(Author: Libyan Gazette Editorial Staff)
An agreement to open two oil ports was finally reached between the UN-backed government in Tripoli (GNA) and the Petroleum Facilities Guard (PFG) which has been protecting the Ras Lanuf and Es Sider oil ports in eastern Libya. The ports were shut down due to clashes between various militia groups in eastern Libya back in December 2014. Since many armed groups in Libya have been competing for control over the oil ports.
The GNA’s presidential council and the PFG did not disclose any of the terms included in the agreement neither did they make any mention about the day in which the ports would commence exporting.
It is expected that the ports will not export right away because of damages incurred requiring repairs and possible disruptions that could come from the National Oil Corporation (NOC).
On Thursday the GNA sent members of its Presidential Council to Ras Lanuf to hold a press conference with Ibrahim Al-Jathran who leads the PFG brigade.
At the press conference Mousa Alkouni, the deputy of the Presidential Council said “I am pleased on behalf of the Presidential Council to announce, as I am hopeful and optimistic, the resumption of the exports of Libyan oil from the ports. This is the beginning of the restoration of our country.”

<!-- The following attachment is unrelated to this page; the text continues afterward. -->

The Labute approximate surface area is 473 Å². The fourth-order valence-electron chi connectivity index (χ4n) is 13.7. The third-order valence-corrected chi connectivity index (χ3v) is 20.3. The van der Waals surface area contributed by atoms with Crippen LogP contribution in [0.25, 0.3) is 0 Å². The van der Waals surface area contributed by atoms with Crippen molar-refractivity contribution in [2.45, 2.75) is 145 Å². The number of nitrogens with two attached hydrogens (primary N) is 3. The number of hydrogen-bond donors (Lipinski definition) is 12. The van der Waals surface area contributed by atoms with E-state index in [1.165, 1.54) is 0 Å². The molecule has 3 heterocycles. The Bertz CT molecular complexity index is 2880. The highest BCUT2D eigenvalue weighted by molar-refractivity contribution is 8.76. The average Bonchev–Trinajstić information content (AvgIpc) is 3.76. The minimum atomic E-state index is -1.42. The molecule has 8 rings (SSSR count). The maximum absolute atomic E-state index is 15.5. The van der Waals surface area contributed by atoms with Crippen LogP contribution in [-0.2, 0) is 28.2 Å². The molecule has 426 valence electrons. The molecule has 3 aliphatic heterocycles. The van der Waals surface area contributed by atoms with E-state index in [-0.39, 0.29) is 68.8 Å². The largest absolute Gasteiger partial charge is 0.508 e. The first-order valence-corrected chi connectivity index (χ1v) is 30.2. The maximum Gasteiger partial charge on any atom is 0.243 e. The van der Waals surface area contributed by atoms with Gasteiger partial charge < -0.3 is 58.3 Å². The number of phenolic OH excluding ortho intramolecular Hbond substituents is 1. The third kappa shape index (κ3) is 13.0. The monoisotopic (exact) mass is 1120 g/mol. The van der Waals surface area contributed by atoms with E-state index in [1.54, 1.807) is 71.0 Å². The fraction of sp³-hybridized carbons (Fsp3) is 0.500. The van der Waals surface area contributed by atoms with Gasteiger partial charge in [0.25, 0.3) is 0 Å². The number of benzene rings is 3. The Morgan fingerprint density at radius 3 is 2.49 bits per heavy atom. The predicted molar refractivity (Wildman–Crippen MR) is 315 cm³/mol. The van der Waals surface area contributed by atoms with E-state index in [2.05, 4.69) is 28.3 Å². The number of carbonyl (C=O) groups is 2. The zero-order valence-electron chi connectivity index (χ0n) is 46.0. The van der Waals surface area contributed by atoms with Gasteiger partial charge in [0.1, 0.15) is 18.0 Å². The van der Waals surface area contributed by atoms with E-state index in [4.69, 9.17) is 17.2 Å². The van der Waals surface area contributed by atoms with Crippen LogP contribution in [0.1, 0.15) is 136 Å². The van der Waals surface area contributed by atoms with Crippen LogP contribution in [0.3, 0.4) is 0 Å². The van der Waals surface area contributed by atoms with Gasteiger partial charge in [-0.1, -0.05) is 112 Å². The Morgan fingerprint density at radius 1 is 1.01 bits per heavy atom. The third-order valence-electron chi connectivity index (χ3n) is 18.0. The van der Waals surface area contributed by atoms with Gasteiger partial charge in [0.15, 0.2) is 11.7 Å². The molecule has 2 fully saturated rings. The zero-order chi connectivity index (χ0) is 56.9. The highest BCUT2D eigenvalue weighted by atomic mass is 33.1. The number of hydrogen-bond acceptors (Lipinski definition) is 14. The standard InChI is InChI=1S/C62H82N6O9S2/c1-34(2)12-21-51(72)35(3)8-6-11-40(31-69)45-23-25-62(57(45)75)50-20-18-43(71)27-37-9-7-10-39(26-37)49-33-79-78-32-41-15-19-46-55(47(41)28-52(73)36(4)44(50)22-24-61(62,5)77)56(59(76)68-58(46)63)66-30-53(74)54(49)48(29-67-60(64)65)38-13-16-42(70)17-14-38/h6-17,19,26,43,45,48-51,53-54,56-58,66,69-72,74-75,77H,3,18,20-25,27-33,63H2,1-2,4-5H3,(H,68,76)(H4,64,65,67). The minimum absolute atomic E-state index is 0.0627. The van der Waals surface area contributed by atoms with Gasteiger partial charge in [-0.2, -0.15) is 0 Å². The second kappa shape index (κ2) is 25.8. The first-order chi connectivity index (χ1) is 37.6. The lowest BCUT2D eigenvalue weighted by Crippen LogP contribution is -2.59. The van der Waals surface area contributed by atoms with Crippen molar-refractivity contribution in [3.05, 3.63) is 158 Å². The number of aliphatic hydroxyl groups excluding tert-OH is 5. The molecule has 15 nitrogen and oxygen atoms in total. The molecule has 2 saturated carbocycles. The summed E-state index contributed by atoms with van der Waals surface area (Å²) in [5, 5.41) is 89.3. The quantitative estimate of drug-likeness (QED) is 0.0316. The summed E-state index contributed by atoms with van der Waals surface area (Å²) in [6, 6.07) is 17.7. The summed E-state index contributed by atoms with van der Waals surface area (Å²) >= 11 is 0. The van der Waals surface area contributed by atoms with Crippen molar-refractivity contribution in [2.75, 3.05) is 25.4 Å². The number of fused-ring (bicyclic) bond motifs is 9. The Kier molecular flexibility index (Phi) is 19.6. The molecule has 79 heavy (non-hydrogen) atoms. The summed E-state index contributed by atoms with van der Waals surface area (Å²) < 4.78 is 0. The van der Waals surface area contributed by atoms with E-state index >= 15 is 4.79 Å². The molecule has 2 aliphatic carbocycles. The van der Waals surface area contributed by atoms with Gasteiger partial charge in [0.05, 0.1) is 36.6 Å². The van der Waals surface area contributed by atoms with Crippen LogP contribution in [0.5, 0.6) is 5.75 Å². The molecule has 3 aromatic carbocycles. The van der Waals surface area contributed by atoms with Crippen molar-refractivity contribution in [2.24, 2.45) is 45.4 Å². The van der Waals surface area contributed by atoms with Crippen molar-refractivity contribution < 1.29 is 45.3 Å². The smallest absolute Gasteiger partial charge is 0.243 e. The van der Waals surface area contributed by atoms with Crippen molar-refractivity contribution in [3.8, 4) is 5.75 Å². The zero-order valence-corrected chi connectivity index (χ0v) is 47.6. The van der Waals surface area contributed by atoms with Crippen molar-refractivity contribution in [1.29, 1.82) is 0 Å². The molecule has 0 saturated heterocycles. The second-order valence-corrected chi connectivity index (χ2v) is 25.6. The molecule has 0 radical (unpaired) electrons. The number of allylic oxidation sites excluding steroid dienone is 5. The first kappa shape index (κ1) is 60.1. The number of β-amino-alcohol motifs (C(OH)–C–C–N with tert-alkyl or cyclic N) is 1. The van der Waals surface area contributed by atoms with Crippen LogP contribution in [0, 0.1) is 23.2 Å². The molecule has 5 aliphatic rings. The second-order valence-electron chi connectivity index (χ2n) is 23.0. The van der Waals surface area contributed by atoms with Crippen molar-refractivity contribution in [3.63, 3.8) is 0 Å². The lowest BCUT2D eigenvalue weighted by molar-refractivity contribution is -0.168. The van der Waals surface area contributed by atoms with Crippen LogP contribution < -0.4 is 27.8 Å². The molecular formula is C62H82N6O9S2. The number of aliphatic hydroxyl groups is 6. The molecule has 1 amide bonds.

Ali Hassi, the spokesperson for PFG at the press conference, said that they have not decided on the official reopening day for the posts as NOC would need to be involved in that discussion. Hassi did verify that the GNA and PFG have signed an agreement regarding the reopening of the two oil ports.
Ongoing chaos and clashes in Libya, in additional to the threat by ISIS, has caused a reduction in oil production and exports from Libya to less than a quarter of the amount exported before the Libyan uprising in 2011.
PFG blocked access to the ports in 2013 claiming that they were attempting to stop bad oil sales. The PFG has been criticized for the blockade by some who deny there was any corruption.
Theoretically some have predicted that exports could potentially increase to 600,000 barrels a day with the reopening of Ras Lanuf and Es Sider. The NOC on the other hand says that due to damages it would be difficult in the beginning to export more than 100,000 barrels a day.
Mustafa Sanalla, the NOC’s chairman, has disputed the deal between the GNA and PFG. The way Sanalla sees it PFG should not be paid to end the blockade of the two oil ports. Sanalla warns that this could potentially give incentive to other armed groups to launch similar blockades to get money from the GNA. The NOC has gone as far as threatening to no longer recognize the authority of the Presidential Council.